The film then cuts to photographer Chris (Daniel Kaluuya, whom savvy pop culture aficionados will recognize from the Black Mirror episode "Fifteen Million Merits") who is about to take a trip to upstate New York to meet his white girlfriend, Rose's (Allison Williams of Girls in full basic bitch mode), parents. He asks her if they know he's black. She gets a little annoyed with him: "They aren't racist" she assures Chris. SUUURRRREEEEEE thinks the audience.



While Rose's parents, beautifully played with subtle condescension by Catherine Keener and Bradley Whitford, are very polite, it's clear that they really don't know how to interact with black people. Whitford's character, Dean Armitage, is all too eager to tell Chris he would have voted for Obama for a third term if he could have and keeps calling Chris "my man". Keener's character, Missy Armitage, is a psychiatrist who keeps aggressively offering to hypnotize Chris to help him dump his "nasty" habit of smoking. When Rose's brother, Jeremy (Caleb Landry-Jones, the one false note in the movie), shows up, things get even weirder.

But the weirdest thing to Chris are the Help: the housekeeper, Georgina, and the groundskeeper, Walter, are both black and act bizarrely robotic and, well, "white". When Chris tries to interact with them, one black person to another, they act confused and upset. As is often the case in horror movies, something is Not Right.

But the action really begins after Armitage's host a lawn party and Chris runs into another young, black male who acts so "not black" that Chris is thoroughly creeped out.

For once in a review, I won't fully blow the plot twist, but I can tell you that Get Out combines the everyday horror of black people being stared at, condescended to, and fetishized by white people with actual horror movie elements. The film makes symbolic reference to Trayvon Martin--a boy seen as a threat to white people even as he was literally stalked, hunted down, and murdered by George Zimmerman. While white people hold their bags closer and lock their car doors around young black males, those same males are treated as animals to be dispatched and controlled. Who should be afraid of whom?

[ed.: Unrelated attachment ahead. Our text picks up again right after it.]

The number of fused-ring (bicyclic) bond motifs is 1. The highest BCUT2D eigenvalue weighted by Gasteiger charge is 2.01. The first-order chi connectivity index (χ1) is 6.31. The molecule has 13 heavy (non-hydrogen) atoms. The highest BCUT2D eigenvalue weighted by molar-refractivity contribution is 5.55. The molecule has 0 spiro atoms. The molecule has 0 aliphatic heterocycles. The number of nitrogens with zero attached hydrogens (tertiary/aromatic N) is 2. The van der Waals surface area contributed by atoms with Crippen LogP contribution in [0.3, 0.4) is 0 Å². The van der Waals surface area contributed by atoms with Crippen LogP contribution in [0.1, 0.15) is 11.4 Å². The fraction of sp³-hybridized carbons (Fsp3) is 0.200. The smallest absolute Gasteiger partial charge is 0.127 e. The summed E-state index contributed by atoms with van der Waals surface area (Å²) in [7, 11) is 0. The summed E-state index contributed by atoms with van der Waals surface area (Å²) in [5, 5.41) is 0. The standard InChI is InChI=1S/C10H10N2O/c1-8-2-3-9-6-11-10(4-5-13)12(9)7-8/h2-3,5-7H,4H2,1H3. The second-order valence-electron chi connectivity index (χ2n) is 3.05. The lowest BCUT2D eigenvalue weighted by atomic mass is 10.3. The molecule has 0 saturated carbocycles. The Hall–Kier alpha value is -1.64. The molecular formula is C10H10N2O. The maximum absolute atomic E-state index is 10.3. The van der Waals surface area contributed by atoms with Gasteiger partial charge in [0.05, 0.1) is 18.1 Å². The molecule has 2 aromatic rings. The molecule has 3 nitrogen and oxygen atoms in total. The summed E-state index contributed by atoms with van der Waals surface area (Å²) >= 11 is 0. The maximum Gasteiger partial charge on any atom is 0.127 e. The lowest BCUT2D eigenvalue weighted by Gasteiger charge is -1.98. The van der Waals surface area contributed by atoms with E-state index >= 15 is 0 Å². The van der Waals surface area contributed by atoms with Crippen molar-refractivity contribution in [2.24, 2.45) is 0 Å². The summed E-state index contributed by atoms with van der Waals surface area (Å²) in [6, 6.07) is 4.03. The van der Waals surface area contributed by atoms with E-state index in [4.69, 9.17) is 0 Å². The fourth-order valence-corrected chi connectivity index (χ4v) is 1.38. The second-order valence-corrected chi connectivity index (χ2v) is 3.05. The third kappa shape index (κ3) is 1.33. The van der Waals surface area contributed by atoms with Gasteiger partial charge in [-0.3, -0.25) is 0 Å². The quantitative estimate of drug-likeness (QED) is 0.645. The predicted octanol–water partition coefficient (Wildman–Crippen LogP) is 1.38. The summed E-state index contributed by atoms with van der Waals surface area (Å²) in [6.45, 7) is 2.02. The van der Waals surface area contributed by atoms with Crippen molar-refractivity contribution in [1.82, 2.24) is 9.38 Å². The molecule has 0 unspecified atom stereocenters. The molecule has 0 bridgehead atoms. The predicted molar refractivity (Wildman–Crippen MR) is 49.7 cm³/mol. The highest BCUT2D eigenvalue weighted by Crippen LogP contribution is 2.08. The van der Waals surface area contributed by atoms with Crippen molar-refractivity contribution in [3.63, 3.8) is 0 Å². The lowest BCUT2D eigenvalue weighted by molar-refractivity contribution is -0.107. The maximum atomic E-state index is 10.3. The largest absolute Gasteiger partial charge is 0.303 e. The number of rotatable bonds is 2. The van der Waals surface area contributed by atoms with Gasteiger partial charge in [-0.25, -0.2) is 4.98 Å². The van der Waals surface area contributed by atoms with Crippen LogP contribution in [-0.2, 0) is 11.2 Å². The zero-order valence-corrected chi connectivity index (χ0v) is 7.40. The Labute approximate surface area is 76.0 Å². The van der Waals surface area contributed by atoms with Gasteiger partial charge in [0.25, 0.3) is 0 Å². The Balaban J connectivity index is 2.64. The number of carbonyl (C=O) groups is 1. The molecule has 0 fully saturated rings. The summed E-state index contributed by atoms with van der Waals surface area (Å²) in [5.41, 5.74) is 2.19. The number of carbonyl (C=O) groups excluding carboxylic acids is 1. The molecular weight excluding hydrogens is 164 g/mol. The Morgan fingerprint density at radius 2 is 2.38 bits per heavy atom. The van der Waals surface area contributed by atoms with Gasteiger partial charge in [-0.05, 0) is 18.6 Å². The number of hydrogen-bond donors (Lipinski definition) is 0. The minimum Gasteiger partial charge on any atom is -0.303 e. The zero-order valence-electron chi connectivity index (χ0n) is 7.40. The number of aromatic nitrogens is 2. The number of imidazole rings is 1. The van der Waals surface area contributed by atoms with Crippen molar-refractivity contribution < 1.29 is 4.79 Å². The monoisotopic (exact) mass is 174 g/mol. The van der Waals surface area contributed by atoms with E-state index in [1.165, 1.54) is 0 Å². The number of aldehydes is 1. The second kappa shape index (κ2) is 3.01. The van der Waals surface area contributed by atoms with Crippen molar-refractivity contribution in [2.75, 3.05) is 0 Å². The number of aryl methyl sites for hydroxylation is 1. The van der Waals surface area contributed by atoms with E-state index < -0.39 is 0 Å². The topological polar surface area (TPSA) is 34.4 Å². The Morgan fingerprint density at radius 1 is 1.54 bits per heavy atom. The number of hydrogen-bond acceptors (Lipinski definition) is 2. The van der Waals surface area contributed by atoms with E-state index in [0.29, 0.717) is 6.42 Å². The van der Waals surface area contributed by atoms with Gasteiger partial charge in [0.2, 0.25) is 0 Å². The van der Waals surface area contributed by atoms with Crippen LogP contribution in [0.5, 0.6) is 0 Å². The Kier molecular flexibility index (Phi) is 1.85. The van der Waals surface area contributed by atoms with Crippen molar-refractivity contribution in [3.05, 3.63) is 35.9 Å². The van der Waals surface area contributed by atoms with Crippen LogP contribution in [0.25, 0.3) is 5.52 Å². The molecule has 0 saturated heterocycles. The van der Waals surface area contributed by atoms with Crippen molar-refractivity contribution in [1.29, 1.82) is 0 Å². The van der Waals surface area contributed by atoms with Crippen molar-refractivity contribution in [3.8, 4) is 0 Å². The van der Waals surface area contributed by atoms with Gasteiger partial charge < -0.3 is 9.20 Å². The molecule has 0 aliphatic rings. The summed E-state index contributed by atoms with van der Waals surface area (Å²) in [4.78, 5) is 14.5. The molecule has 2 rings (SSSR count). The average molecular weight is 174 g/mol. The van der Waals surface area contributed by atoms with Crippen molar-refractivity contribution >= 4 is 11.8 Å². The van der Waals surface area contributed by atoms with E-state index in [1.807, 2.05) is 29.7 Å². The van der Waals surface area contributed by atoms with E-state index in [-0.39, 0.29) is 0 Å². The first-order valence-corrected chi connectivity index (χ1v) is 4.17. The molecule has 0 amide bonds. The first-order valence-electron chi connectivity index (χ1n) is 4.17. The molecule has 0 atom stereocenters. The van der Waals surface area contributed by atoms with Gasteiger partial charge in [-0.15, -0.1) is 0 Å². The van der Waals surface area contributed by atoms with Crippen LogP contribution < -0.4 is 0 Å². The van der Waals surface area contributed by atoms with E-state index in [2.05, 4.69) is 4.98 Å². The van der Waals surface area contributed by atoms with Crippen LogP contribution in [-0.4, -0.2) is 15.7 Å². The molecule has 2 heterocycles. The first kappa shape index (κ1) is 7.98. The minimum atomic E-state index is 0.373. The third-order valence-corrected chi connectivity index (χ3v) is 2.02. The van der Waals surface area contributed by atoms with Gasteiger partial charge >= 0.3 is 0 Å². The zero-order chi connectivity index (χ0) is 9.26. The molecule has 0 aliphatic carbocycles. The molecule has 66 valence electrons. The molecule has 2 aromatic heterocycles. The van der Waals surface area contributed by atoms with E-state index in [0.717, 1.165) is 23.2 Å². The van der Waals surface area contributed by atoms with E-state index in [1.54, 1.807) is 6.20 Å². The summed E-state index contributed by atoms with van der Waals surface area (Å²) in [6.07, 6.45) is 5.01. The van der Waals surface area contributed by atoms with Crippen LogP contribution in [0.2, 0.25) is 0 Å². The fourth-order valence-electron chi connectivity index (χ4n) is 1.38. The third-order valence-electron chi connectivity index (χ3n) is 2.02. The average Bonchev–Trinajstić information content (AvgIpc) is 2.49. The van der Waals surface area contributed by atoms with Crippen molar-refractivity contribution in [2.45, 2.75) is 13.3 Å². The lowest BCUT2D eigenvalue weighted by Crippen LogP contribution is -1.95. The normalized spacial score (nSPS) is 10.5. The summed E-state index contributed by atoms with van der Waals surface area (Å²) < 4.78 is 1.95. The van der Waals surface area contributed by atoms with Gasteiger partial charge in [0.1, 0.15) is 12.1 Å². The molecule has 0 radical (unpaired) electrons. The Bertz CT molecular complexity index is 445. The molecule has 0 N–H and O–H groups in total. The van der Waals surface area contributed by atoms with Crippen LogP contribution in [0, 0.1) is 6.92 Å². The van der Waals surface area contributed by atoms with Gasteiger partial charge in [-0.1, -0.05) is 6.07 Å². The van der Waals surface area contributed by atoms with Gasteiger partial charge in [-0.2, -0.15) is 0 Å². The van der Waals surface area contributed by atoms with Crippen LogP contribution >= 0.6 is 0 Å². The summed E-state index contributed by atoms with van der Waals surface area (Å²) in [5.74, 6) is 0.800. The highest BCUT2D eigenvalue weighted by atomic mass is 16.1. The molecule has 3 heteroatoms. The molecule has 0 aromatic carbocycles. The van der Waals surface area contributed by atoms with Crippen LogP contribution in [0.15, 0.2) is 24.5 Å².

Get Out also makes specific reference to Olympic winner Jesse Owens, as Dean proudly tells Chris that his own father was beaten by Owens in the qualifying races before Ownes went on to show the world--and Hitler--that black athletes can best white ones. "[My father] almost got over it" Dean jokes to Chris. In the movie, white people discuss black bodies in fetishistic terms ("Is it...better?" an old white lady asks Rose. Wink wink), referring to black men's supposed prowess in sports and sex. These conversations should be familiar to black audiences and cringe-y to white audiences. I myself have been privy to conversations from white relatives about how "blacks are naturally better athletes".  And guess what, America? That's racist! Because it's reducing black people to their bodies...not an unprecedented thing in American history.

White people can be such dumb motherfuckers sometimes, I can't even.

Get Out, with a nearly perfect score on Rotten Tomatoes (the one negative review is by a black journalist for The National Review--make what you will of that!), is a genuinely creepy, suspenseful movie that is also filled with laughs (it is directed by Peele, after all). It's also deeply cathartic, especially given our bullshit political atmosphere right now. It's not perfect (the character Jeremy really just feels like he belongs in another movie), but it's really good and doesn't hesitate to make the audience stare both benevolent and malevolent racism right in the face.

Grade: A